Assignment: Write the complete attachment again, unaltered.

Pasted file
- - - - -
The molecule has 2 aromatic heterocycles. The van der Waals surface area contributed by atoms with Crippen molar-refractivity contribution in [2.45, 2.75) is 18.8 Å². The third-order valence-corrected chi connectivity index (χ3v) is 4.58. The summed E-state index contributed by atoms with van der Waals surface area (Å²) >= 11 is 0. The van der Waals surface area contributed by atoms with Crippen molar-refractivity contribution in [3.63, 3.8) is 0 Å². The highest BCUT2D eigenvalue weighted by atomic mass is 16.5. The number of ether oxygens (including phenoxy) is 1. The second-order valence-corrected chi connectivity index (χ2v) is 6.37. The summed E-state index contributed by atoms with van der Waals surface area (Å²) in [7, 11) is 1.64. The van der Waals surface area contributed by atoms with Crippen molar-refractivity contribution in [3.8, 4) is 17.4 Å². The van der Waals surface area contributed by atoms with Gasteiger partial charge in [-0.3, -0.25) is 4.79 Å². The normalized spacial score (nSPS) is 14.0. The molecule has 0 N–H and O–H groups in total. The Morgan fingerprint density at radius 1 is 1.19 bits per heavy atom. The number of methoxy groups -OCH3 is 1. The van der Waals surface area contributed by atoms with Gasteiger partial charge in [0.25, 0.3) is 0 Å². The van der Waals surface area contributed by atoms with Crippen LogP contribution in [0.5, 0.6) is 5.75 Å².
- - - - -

The molecule has 2 aromatic heterocycles. The van der Waals surface area contributed by atoms with Crippen molar-refractivity contribution in [2.45, 2.75) is 18.8 Å². The third-order valence-corrected chi connectivity index (χ3v) is 4.58. The summed E-state index contributed by atoms with van der Waals surface area (Å²) >= 11 is 0. The van der Waals surface area contributed by atoms with Crippen molar-refractivity contribution in [3.63, 3.8) is 0 Å². The highest BCUT2D eigenvalue weighted by atomic mass is 16.5. The number of ether oxygens (including phenoxy) is 1. The second-order valence-corrected chi connectivity index (χ2v) is 6.37. The summed E-state index contributed by atoms with van der Waals surface area (Å²) in [7, 11) is 1.64. The van der Waals surface area contributed by atoms with Crippen molar-refractivity contribution in [3.8, 4) is 17.4 Å². The van der Waals surface area contributed by atoms with Gasteiger partial charge in [-0.3, -0.25) is 4.79 Å². The normalized spacial score (nSPS) is 14.0. The molecule has 0 N–H and O–H groups in total. The Morgan fingerprint density at radius 1 is 1.19 bits per heavy atom. The number of methoxy groups -OCH3 is 1. The van der Waals surface area contributed by atoms with Gasteiger partial charge in [0.25, 0.3) is 0 Å². The van der Waals surface area contributed by atoms with Crippen LogP contribution in [0.5, 0.6) is 5.75 Å².